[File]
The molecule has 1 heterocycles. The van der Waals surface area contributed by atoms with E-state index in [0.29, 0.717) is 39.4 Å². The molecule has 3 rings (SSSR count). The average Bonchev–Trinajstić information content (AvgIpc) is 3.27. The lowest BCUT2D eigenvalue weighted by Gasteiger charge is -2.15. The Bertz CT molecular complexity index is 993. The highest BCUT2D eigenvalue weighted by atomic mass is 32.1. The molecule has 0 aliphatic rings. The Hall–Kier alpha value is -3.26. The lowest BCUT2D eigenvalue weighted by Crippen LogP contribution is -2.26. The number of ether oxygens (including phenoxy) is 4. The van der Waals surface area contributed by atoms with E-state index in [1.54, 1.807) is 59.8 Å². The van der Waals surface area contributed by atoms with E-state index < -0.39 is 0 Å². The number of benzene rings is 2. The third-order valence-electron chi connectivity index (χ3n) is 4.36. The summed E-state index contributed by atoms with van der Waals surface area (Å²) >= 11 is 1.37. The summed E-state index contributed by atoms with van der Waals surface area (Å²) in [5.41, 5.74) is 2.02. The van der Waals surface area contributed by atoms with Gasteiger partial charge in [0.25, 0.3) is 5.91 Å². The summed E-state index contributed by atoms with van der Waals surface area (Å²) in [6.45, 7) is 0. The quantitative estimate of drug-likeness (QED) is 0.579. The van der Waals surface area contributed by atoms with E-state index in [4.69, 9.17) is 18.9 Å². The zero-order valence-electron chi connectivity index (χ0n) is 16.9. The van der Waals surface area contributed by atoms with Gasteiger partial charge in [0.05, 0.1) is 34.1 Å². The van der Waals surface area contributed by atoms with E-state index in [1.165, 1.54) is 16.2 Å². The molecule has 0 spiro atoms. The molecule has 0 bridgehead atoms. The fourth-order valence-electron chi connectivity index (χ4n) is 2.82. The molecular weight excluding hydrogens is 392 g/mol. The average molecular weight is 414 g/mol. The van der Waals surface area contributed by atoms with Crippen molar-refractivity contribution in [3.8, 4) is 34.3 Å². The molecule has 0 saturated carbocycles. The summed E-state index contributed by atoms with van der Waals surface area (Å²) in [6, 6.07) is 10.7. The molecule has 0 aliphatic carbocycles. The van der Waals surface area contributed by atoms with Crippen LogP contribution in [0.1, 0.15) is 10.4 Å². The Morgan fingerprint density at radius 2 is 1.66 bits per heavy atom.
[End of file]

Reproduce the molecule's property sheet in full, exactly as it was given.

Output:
The molecule has 1 heterocycles. The van der Waals surface area contributed by atoms with E-state index in [0.29, 0.717) is 39.4 Å². The molecule has 3 rings (SSSR count). The average Bonchev–Trinajstić information content (AvgIpc) is 3.27. The lowest BCUT2D eigenvalue weighted by Gasteiger charge is -2.15. The Bertz CT molecular complexity index is 993. The highest BCUT2D eigenvalue weighted by atomic mass is 32.1. The molecule has 0 aliphatic rings. The Hall–Kier alpha value is -3.26. The lowest BCUT2D eigenvalue weighted by Crippen LogP contribution is -2.26. The number of ether oxygens (including phenoxy) is 4. The van der Waals surface area contributed by atoms with E-state index in [1.54, 1.807) is 59.8 Å². The van der Waals surface area contributed by atoms with E-state index < -0.39 is 0 Å². The number of benzene rings is 2. The third-order valence-electron chi connectivity index (χ3n) is 4.36. The summed E-state index contributed by atoms with van der Waals surface area (Å²) >= 11 is 1.37. The summed E-state index contributed by atoms with van der Waals surface area (Å²) in [5.41, 5.74) is 2.02. The van der Waals surface area contributed by atoms with Gasteiger partial charge in [0.25, 0.3) is 5.91 Å². The summed E-state index contributed by atoms with van der Waals surface area (Å²) in [6.45, 7) is 0. The quantitative estimate of drug-likeness (QED) is 0.579. The van der Waals surface area contributed by atoms with E-state index in [4.69, 9.17) is 18.9 Å². The zero-order valence-electron chi connectivity index (χ0n) is 16.9. The van der Waals surface area contributed by atoms with Gasteiger partial charge in [0.05, 0.1) is 34.1 Å². The van der Waals surface area contributed by atoms with E-state index in [1.165, 1.54) is 16.2 Å². The molecule has 0 spiro atoms. The molecule has 0 bridgehead atoms. The fourth-order valence-electron chi connectivity index (χ4n) is 2.82. The molecular weight excluding hydrogens is 392 g/mol. The average molecular weight is 414 g/mol. The van der Waals surface area contributed by atoms with Crippen molar-refractivity contribution in [3.8, 4) is 34.3 Å². The molecule has 0 saturated carbocycles. The summed E-state index contributed by atoms with van der Waals surface area (Å²) in [6, 6.07) is 10.7. The molecule has 0 aliphatic carbocycles. The van der Waals surface area contributed by atoms with Crippen LogP contribution in [0.1, 0.15) is 10.4 Å². The Morgan fingerprint density at radius 2 is 1.66 bits per heavy atom.